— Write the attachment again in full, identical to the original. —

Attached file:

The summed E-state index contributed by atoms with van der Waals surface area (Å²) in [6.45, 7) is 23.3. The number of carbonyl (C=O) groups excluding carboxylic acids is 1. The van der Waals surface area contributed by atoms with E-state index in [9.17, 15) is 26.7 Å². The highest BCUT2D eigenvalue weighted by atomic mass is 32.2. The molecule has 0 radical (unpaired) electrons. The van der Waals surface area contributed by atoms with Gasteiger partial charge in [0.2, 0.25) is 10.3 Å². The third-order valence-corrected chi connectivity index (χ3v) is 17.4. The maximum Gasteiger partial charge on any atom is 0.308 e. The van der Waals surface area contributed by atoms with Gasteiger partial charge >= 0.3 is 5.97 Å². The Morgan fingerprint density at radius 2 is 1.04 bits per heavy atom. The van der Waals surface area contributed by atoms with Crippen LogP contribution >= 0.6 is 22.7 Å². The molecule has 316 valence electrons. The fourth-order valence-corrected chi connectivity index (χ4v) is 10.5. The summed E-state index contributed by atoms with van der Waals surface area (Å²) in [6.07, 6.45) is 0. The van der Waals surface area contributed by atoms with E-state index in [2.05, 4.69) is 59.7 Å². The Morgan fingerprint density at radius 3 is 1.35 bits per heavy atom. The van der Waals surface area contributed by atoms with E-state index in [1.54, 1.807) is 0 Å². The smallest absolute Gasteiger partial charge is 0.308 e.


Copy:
The summed E-state index contributed by atoms with van der Waals surface area (Å²) in [6.45, 7) is 23.3. The number of carbonyl (C=O) groups excluding carboxylic acids is 1. The van der Waals surface area contributed by atoms with E-state index in [9.17, 15) is 26.7 Å². The highest BCUT2D eigenvalue weighted by atomic mass is 32.2. The molecule has 0 radical (unpaired) electrons. The van der Waals surface area contributed by atoms with Gasteiger partial charge in [0.2, 0.25) is 10.3 Å². The third-order valence-corrected chi connectivity index (χ3v) is 17.4. The maximum Gasteiger partial charge on any atom is 0.308 e. The van der Waals surface area contributed by atoms with Gasteiger partial charge >= 0.3 is 5.97 Å². The Morgan fingerprint density at radius 2 is 1.04 bits per heavy atom. The van der Waals surface area contributed by atoms with Crippen LogP contribution >= 0.6 is 22.7 Å². The molecule has 316 valence electrons. The fourth-order valence-corrected chi connectivity index (χ4v) is 10.5. The summed E-state index contributed by atoms with van der Waals surface area (Å²) in [6.07, 6.45) is 0. The van der Waals surface area contributed by atoms with E-state index in [2.05, 4.69) is 59.7 Å². The Morgan fingerprint density at radius 3 is 1.35 bits per heavy atom. The van der Waals surface area contributed by atoms with E-state index in [1.54, 1.807) is 0 Å². The smallest absolute Gasteiger partial charge is 0.308 e.